Tag Archives: Wah Chung Company

Look See, wife of Chin Quong, a manager of the Wa Chong Company

Look See (Mrs Chin Quong)to
“Photo of Look See (Mrs. Chin Quong),” 1904, Chinese Exclusion Act case files, RG 85, National Archives-Seattle, Look See case file, Seattle Box 1236, 35205/1-4.

Look See, wife of Chin Quong, a manager of the Wa Chong Company, 719 King Street, Seattle, Washington, made two trips in China—one in 1904 and another in 1917.

After the first trip Look See was re-admitted to the United States at Port Townsend, Washington on 22 June 1905. She testified that she was thirty-six years old and first came to the United States with her sister, Mrs. Chin Gee Hee, in about 1882 or 1883 when she was around thirteen years old. When asked if she knew any white men in Seattle, she replied that she knew Mr. Whitlock, a lawyer; and three white ladies: Mrs. Hambeck, a Christian teacher; Mrs. Thomas, an old lady, also a teacher; and Mrs. Greene. Chin Kee was her Chinese witness. He testified that Look See and Chin Quong had been married according to the Chinese custom for at least twenty years; they had six children—three sons and three daughters, all born in Seattle. Her maiden name was Ah Quan. Chin Gee Hee, a merchant, labor contractor, and well-known early settler in Seattle, performed their wedding ceremony in October 1886.
Look See’s husband Chin Quong testified that he had been a member of the Wah Chung (Wa Chong) firm since about 1890. There were seven partners whose capital stock equaled $60,000 [worth almost  $1,600,000 in 2017]. The partners were Chin Quong (himself), Chin Quok Jon, Woo Jen, Chin Wing, Chin Wing Mow, Chin Wing Yon, Chin Yen Gee, and Chin Ching Hock. [That adds up to eight partners but the John H. Sargent, Chinese Inspector did not ask about the discrepancy.] Chin Quong was also a manager at the Wah Chung Tai Company in Butte, Montana.
John C. Whitlock, testified that he was forty-eight years old, had lived in Seattle more than sixteen years–arriving in the spring of 1898, and since he collected the rent from the Chinese tenants of the Wah Chung building he was well acquainted with Chin Quong. Whitlock usually had to go to the building night after night to find all of the tenants. He was aware that Look See was in the detention house in Port Townsend when this testimony was taken. Whitlock, Samuel F. Coombs, Justice of the Peace; and Chin Quong all testified in affidavits in Look See’s favor in 1904 before she left for China.
Look See left Seattle again in September 1916 with her sons Chin Dan and Ah Wing, and her daughter Ah Lan. She was returning in June 1917 with her son, Chin Dan, and her daughter, her daughter’s husband, Pang Chung Cheong; and their infant son. They were admitted.
The Reference Sheet lists these files: RS 910 & 34,380, Look See; 35205/1-1, Archie Pang, son-in-law; 35205/1-2, Annie M. Chin, daughter; 35205/1-2, Victor Ernest Pang, grandson; 35205/1-5, Chin Dan, son; 36918/3-8, Chin May Goon, daughter of husband by secondary wife; 40231/2-16, Anna Pang (Annie M. Chin) Chin May Young, daughter; RS 2033, Chin Quong, husband.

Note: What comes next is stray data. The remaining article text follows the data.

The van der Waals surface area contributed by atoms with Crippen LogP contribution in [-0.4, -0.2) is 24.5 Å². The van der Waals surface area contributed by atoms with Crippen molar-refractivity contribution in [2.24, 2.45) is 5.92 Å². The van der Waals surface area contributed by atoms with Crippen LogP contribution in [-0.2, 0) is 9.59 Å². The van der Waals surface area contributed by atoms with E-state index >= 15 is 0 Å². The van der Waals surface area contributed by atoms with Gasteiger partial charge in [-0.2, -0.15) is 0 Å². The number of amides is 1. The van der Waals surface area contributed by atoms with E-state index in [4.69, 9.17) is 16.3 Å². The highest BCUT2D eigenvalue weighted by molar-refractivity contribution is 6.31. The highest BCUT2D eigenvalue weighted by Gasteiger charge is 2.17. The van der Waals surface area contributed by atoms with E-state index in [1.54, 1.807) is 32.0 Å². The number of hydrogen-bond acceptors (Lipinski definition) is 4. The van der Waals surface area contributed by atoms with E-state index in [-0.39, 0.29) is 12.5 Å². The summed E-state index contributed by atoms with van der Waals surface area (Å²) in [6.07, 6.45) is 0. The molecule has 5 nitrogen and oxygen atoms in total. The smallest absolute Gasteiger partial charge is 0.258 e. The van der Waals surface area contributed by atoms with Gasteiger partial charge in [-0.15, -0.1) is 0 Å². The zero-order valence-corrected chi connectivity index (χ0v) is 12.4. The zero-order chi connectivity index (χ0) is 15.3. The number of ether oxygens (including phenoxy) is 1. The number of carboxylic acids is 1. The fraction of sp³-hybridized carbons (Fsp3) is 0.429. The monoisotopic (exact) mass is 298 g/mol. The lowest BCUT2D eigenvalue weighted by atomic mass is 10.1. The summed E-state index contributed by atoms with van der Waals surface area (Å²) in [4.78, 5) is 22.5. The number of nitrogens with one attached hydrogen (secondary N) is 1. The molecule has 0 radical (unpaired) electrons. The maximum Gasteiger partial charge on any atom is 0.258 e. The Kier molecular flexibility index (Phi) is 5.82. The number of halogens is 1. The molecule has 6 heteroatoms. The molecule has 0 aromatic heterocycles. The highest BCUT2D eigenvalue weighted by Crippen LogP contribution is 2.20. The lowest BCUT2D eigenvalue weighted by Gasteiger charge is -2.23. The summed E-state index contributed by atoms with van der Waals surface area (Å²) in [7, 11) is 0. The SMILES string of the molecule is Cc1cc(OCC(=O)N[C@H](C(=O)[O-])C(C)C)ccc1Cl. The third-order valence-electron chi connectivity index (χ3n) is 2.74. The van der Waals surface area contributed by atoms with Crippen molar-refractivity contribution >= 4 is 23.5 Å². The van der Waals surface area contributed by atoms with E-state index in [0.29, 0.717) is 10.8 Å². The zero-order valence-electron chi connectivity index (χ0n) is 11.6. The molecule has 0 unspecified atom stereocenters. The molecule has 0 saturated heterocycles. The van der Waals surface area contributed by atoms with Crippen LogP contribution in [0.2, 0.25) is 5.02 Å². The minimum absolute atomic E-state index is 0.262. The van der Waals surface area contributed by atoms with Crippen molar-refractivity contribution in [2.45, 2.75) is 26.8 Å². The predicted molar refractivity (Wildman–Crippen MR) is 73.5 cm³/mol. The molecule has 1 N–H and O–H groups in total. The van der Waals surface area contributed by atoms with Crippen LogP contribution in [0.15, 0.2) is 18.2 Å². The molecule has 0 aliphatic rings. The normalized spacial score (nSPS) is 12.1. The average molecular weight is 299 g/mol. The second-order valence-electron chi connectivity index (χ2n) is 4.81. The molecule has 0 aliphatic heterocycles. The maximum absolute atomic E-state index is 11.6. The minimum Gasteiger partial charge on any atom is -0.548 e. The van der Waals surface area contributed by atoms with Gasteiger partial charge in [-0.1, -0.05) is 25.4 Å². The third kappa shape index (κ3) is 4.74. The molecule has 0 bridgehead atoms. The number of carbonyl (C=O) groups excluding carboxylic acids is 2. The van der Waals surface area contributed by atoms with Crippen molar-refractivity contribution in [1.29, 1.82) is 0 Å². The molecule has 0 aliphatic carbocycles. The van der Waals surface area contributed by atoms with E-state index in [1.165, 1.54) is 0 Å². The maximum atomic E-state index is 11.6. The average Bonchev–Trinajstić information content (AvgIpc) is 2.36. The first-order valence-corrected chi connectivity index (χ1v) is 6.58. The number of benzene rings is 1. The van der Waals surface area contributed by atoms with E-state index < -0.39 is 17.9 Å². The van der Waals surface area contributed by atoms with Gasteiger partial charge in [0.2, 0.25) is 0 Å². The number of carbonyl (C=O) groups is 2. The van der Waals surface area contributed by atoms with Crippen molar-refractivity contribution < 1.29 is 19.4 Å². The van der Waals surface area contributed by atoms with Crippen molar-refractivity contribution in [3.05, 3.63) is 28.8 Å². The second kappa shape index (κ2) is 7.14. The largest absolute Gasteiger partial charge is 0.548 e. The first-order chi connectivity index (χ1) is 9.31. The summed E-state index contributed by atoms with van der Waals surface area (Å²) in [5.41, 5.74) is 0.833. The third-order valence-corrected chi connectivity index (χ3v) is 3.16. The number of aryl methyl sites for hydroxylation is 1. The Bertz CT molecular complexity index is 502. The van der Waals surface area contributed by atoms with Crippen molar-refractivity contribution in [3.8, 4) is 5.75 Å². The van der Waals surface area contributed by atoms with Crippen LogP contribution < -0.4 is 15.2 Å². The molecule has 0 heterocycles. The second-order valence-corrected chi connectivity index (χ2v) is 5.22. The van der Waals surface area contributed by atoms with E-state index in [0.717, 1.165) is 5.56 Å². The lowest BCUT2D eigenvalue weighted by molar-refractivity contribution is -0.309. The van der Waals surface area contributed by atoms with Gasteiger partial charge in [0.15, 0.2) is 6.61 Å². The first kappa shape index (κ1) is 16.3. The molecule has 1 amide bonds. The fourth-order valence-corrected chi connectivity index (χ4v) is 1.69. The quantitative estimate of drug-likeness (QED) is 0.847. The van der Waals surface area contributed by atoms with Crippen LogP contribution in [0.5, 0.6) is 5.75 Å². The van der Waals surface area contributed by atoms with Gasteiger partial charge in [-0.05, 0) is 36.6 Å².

Advertisements

Wong Youe – 1900 Admittance Form – Ashland, OR

Wong Youe Admittance Form, 1900,
“Wong Youe Admittance Form,” 1900, Chinese Exclusion Act case files, RG 85, National Archives-Seattle, Wong Youe file, Seattle, Box RS 89, Case 15598.

[This is an example of an early file. There is no formal interrogation.]
Wong Youe was 39 years old, five feet five inches tall, and had a small scar between his eyes. He had been living in the United States for 23 years. As one of three partners in the Wah Chung Company in Ashland, Oregon, he had invested $1,000 in the store. One of the partners was living in China. Wong Youe could speak English well and was familiar with the United States.
On 13 February 1897, before Wong Youe left the United States, M.N. Long, P. W. Paulson, W.H. Brunk, and G. W. Vanpel signed a statement vouching for Wong Youe.
Wong Youe returned to Port Townsend, Washington on 21 February 1900 on the s. s. Victoria. Upon his return sworn affidavits were taken from G. W. Vanpel, a resident of Ashland for ten years; F. M. Drake, a resident in Ashland for twenty years; R. A. Minkler, a resident of Ashland for seven years; and M. N. Long, a resident of Oregon for seventeen years. They all testified that Wong Youe “is NOT a laborer but is an actual BONA FIDE merchant” for more than two years prior to his departure from the United States on 27th day of February 1897. They stated that he worked for the Wah Chung Company on Oak Street, Ashland, Oregon.
[In 1900 it was permissible for a merchant to “put up goods and wait on customers” but he was not allowed to ”perform any manual labor other than that herein specifically set forth.”]

Wong Youe Photo
“Wong Youe Affidavit Photo,” 1900, Chinese Exclusion Act case files, RG 85, National Archives-Seattle, Wong Youe file, Seattle, Box RS 89, Case 15598.